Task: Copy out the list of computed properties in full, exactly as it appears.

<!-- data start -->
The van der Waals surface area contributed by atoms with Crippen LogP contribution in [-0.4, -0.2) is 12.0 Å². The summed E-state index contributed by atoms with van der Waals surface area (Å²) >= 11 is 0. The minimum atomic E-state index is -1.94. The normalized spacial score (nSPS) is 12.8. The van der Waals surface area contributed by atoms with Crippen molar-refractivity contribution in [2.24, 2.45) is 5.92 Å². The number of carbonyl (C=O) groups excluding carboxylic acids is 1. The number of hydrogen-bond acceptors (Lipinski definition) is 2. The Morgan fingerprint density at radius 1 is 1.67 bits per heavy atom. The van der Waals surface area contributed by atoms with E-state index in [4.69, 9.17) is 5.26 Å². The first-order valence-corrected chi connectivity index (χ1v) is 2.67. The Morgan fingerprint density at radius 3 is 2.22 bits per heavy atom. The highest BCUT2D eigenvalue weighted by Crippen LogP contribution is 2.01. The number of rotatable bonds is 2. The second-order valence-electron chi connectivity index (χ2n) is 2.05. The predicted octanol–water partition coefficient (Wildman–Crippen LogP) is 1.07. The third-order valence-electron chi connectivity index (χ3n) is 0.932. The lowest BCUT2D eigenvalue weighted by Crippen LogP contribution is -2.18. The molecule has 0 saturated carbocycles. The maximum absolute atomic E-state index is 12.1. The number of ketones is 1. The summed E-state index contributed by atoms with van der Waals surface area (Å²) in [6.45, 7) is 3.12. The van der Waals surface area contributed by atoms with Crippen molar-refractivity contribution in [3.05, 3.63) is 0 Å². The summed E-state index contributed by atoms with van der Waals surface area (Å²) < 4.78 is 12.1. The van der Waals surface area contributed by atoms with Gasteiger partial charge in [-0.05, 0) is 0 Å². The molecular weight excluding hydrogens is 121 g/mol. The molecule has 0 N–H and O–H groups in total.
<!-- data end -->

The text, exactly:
The van der Waals surface area contributed by atoms with Crippen LogP contribution in [-0.4, -0.2) is 12.0 Å². The summed E-state index contributed by atoms with van der Waals surface area (Å²) >= 11 is 0. The minimum atomic E-state index is -1.94. The normalized spacial score (nSPS) is 12.8. The van der Waals surface area contributed by atoms with Crippen molar-refractivity contribution in [2.24, 2.45) is 5.92 Å². The number of carbonyl (C=O) groups excluding carboxylic acids is 1. The number of hydrogen-bond acceptors (Lipinski definition) is 2. The Morgan fingerprint density at radius 1 is 1.67 bits per heavy atom. The van der Waals surface area contributed by atoms with E-state index in [4.69, 9.17) is 5.26 Å². The first-order valence-corrected chi connectivity index (χ1v) is 2.67. The Morgan fingerprint density at radius 3 is 2.22 bits per heavy atom. The highest BCUT2D eigenvalue weighted by Crippen LogP contribution is 2.01. The number of rotatable bonds is 2. The second-order valence-electron chi connectivity index (χ2n) is 2.05. The predicted octanol–water partition coefficient (Wildman–Crippen LogP) is 1.07. The third-order valence-electron chi connectivity index (χ3n) is 0.932. The lowest BCUT2D eigenvalue weighted by Crippen LogP contribution is -2.18. The molecule has 0 saturated carbocycles. The maximum absolute atomic E-state index is 12.1. The number of ketones is 1. The summed E-state index contributed by atoms with van der Waals surface area (Å²) in [6.45, 7) is 3.12. The van der Waals surface area contributed by atoms with Crippen molar-refractivity contribution in [3.05, 3.63) is 0 Å². The summed E-state index contributed by atoms with van der Waals surface area (Å²) < 4.78 is 12.1. The van der Waals surface area contributed by atoms with Gasteiger partial charge in [-0.05, 0) is 0 Å². The molecular weight excluding hydrogens is 121 g/mol. The molecule has 0 N–H and O–H groups in total.